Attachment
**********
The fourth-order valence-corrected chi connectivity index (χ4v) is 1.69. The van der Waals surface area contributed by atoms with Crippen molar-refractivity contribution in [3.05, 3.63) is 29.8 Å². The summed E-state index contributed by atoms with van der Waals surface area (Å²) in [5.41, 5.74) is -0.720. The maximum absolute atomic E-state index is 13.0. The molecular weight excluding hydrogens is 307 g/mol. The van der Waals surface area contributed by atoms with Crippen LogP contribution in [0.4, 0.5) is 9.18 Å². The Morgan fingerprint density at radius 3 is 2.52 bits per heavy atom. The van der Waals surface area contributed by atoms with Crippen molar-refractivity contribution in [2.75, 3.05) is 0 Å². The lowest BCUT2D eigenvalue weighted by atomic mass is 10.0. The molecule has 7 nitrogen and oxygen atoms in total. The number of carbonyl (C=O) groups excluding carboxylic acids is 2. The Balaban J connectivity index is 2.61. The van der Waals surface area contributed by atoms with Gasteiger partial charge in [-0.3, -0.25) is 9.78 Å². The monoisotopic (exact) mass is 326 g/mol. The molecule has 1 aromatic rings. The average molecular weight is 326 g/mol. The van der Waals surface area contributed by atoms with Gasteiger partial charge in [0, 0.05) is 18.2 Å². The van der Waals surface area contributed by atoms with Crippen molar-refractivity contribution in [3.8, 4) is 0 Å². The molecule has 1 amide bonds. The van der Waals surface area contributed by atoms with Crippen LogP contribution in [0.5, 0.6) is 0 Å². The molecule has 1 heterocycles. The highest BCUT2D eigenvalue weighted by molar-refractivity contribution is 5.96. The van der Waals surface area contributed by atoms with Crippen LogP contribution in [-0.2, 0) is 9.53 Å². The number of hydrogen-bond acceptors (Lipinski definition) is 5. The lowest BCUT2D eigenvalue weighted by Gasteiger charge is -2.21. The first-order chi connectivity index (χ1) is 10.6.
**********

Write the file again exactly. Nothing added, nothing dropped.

The fourth-order valence-corrected chi connectivity index (χ4v) is 1.69. The van der Waals surface area contributed by atoms with Crippen molar-refractivity contribution in [3.05, 3.63) is 29.8 Å². The summed E-state index contributed by atoms with van der Waals surface area (Å²) in [5.41, 5.74) is -0.720. The maximum absolute atomic E-state index is 13.0. The molecular weight excluding hydrogens is 307 g/mol. The van der Waals surface area contributed by atoms with Crippen LogP contribution in [0.4, 0.5) is 9.18 Å². The Morgan fingerprint density at radius 3 is 2.52 bits per heavy atom. The van der Waals surface area contributed by atoms with Crippen molar-refractivity contribution in [2.75, 3.05) is 0 Å². The lowest BCUT2D eigenvalue weighted by atomic mass is 10.0. The molecule has 7 nitrogen and oxygen atoms in total. The number of carbonyl (C=O) groups excluding carboxylic acids is 2. The Balaban J connectivity index is 2.61. The van der Waals surface area contributed by atoms with Gasteiger partial charge in [-0.3, -0.25) is 9.78 Å². The monoisotopic (exact) mass is 326 g/mol. The molecule has 1 aromatic rings. The average molecular weight is 326 g/mol. The van der Waals surface area contributed by atoms with Gasteiger partial charge in [0, 0.05) is 18.2 Å². The van der Waals surface area contributed by atoms with Crippen molar-refractivity contribution in [3.8, 4) is 0 Å². The molecule has 1 amide bonds. The van der Waals surface area contributed by atoms with Crippen LogP contribution in [0.5, 0.6) is 0 Å². The molecule has 1 heterocycles. The highest BCUT2D eigenvalue weighted by molar-refractivity contribution is 5.96. The van der Waals surface area contributed by atoms with Crippen LogP contribution in [-0.2, 0) is 9.53 Å². The number of hydrogen-bond acceptors (Lipinski definition) is 5. The lowest BCUT2D eigenvalue weighted by Gasteiger charge is -2.21. The first-order chi connectivity index (χ1) is 10.6.